Night falls, and Ransom sleeps on his fish’s back as best he can. Once, he wakes up and sees mer-people feeding on seaweed; this reminds him that he is hungry. He samples some of the seaweed that floats on the surface of the water, and it briefly makes him feel like a merman himself. He discards the seaweed. Around this time it dawns on him just how long the chase is taking and how very vast Perelandra is. Some of the fish are even getting tired and giving up their pursuit. The sheer strangeness and solitude of Ransom’s experience overwhelms him and makes him begin to doubt Maleldil.
Ransom endures a dark night of doubt. His disorienting attempt to eat seaweed reinforces the alienation he feels—he has no familiar points of reference in this vast ocean, just as he has no precedent to fall back on in fighting the Un-man. Where Perelandra had once felt like a wonderland, overflowing with signs of Maleldil’s creativity and care, it now feels like an empty wasteland. The lack of evidence of Maleldil’s continued presence assaults Ransom’s faith.
Absorbed in these thoughts, Ransom is startled when Weston’s body speaks to him; its fish is moving towards him. Weston’s body looks battered; he’s in tears as he says Ransom’s name. Ransom suspiciously asks the figure to identify himself, and the voice responds with Weston’s characteristically irritable tone. He doesn’t know where he is and fears being left here alone. Ransom assures him that dying on Perelandra is better than many fates that could befall them on Earth.
Strangely, Weston’s true personality seems to resurface. Ransom suspects that this reappearance of humanity could be a last attempt to trick and tempt Ransom away from his intended course of action.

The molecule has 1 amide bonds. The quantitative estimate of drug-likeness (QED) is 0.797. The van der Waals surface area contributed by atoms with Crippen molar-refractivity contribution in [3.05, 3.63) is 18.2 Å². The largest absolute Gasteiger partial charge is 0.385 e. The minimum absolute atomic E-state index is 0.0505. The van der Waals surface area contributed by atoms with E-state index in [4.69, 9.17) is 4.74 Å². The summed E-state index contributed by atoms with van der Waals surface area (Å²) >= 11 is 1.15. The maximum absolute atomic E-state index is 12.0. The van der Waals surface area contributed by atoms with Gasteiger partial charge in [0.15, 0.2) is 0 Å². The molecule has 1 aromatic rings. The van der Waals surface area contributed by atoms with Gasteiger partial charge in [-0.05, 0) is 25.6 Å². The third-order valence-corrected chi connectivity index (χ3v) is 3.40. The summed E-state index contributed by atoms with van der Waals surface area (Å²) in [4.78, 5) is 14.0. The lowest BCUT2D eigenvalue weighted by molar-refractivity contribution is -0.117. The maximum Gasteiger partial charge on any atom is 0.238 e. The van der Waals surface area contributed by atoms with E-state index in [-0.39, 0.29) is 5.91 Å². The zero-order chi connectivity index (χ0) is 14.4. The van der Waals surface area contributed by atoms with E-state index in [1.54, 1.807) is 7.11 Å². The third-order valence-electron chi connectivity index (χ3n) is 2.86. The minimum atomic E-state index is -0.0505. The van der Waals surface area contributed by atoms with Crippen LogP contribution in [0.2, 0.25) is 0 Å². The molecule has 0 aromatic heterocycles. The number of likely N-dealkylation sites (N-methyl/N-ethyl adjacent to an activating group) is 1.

Weston tells Ransom it’s all very well for him not to fear death. But Weston knows death is real and there’s no escaping it. That’s why it’s important to live for as long as one can. Life is like the thin rind on a fruit; the only important thing is to thicken that rind by whatever small amount one can, lest one plunge into the “real” universe beneath, which goes on forever.
Weston’s personality—if indeed that’s what it is—fears death. His fears echo Ransom’s suspicions about Weston’s scientific goals—that they’re motivated by the desire to cheat death.
Ransom tries to argue with Weston, but Weston argues that even reasoning is only valid within the “rind.” Underneath the surface, there’s nothing rational; even real or unreal, true or false, don’t exist. Ransom just feels maddened by Weston’s continual mumbling. He keeps trying to draw Weston back to basic facts—like where Weston has been over the past few days.
Weston fears that there’s no stable, enduring meaning in the universe. Ransom feels that under the circumstances, these philosophical ramblings are rather out of place. He’s more concerned with figuring out whom he’s talking to—if it’s really Weston or just another temptation.
As the waves begin to pick up, Weston panics. They’re approaching a rocky coast, and he’s terrified that they will crash into it in the growing darkness. Ransom, too, feels an overpowering, indefinite horror. Yet he tries vainly to cheer Weston, telling him his ramblings are nonsense and that it’s time to pray and prepare for death—they’ll end better than the young men facing worse deaths on Earth at this very moment. But then Weston clutches Ransom, powerfully pulls him off his fish’s back, and drags him deep below the surface of the water.
Ransom, again, feels fear in the face of death, but it doesn’t dissuade him from his faith—it’s possible to take courage and be thankful that they’re dying less dreadfully than the young soldiers of World War II. Ransom’s character also comes through in that, under great strain, he shows compassion even to someone as horrible as Weston.